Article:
Automaker trade groups informed U.S. regulators they need to revise fuel efficiency mandates authorized in the final weeks of the Obama administration as the costs would be difficult and the standards do not reflect how low-cost gas prices are impacting consumer demand, but they stopped short of requesting for a particular reduction in the requirements for 2025.
The comments to the Environmental Protection Agency (EPA) and the National Highway Traffic Safety Administration (NHTSA) established the next round in a fight between automakers and the state of California and environmental groups, which refute any retreat from limits to greenhouse gas emissions.
Automakers seek modifications that would make it simpler for them to adhere to fuel economy standards, consisting of flexibility in the use of a system of credits under the program.
Automakers have to satisfy parallel fuel economy standards managed by the NHTSA and automobile emissions limits controlled by the EPA.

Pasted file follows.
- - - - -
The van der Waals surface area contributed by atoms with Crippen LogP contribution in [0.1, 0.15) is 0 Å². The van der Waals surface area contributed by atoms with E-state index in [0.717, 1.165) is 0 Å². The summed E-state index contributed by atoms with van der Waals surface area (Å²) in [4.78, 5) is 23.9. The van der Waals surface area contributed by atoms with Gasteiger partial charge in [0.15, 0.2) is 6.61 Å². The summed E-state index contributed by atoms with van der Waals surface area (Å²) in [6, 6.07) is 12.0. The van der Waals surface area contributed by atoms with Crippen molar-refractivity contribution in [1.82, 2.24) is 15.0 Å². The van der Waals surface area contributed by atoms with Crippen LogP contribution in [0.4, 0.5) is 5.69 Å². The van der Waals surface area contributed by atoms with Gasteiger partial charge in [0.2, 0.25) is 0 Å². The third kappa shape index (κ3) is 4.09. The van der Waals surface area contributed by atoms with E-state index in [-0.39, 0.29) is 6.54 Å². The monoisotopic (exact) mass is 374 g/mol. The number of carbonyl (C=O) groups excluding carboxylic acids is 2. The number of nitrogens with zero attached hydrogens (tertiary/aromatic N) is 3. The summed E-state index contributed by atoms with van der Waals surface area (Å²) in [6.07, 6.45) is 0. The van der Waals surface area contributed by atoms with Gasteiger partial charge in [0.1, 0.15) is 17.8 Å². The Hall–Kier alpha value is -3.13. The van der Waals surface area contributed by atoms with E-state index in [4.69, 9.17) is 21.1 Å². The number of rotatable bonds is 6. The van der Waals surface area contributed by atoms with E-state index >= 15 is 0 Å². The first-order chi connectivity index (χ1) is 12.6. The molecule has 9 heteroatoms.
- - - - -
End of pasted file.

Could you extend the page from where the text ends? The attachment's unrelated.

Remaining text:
President Donald Trump has promoted deregulation, saying it is needed to promote financial growth. In March he informed auto workers, “We are going to ensure that any regulations we have secure and defend your jobs, your factories.”
The Alliance of Automobile Manufacturers, a trade group representing General Motors, Toyota Motor, Volkswagen and others, stated the EPA downplayed the expenses of technologies needed to meet the 2025 requirements.
The Obama administration settled rules in 2012 to double the fleetwide average fuel economy to 54.5 mpg by 2025, however the EPA revised it to 51.4 mpg based upon an increasing number of trucks. The EPA stated that would lead to a real world average of 36 mpg by 2025, as credits automakers receive and distinctions in test procedures versus real-world driving.
Automakers achieve credits by producing cars that surpass the requirements in a given year– and can then use credits to deficits in future years. They also achieve credits for air conditioning improvements, developing electric automobiles and other enhancements that may not be recorded in testing procedures.